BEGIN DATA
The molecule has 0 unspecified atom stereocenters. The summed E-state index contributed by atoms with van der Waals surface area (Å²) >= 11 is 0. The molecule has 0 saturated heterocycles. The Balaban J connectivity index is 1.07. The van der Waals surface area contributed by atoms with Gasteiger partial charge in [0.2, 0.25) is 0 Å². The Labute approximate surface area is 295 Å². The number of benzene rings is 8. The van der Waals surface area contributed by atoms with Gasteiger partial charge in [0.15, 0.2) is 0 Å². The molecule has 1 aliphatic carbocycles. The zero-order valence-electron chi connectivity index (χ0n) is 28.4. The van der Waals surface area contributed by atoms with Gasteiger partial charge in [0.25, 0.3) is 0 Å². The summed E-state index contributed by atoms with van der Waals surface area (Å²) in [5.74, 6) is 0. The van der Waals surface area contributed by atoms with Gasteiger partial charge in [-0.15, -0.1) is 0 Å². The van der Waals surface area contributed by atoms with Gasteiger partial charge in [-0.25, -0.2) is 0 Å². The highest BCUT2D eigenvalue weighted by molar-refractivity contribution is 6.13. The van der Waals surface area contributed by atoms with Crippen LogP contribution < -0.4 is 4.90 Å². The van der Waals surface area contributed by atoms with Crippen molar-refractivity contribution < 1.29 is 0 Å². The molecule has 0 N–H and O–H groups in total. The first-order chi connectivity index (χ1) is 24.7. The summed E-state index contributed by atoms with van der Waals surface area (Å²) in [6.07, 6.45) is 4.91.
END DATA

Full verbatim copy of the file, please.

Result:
The molecule has 0 unspecified atom stereocenters. The summed E-state index contributed by atoms with van der Waals surface area (Å²) >= 11 is 0. The molecule has 0 saturated heterocycles. The Balaban J connectivity index is 1.07. The van der Waals surface area contributed by atoms with Gasteiger partial charge in [0.2, 0.25) is 0 Å². The Labute approximate surface area is 295 Å². The number of benzene rings is 8. The van der Waals surface area contributed by atoms with Gasteiger partial charge in [0.15, 0.2) is 0 Å². The molecule has 1 aliphatic carbocycles. The zero-order valence-electron chi connectivity index (χ0n) is 28.4. The van der Waals surface area contributed by atoms with Gasteiger partial charge in [0.25, 0.3) is 0 Å². The summed E-state index contributed by atoms with van der Waals surface area (Å²) in [5.74, 6) is 0. The van der Waals surface area contributed by atoms with Gasteiger partial charge in [-0.15, -0.1) is 0 Å². The van der Waals surface area contributed by atoms with Gasteiger partial charge in [-0.25, -0.2) is 0 Å². The highest BCUT2D eigenvalue weighted by molar-refractivity contribution is 6.13. The van der Waals surface area contributed by atoms with Crippen LogP contribution < -0.4 is 4.90 Å². The van der Waals surface area contributed by atoms with Crippen molar-refractivity contribution < 1.29 is 0 Å². The molecule has 0 N–H and O–H groups in total. The first-order chi connectivity index (χ1) is 24.7. The summed E-state index contributed by atoms with van der Waals surface area (Å²) in [6.07, 6.45) is 4.91.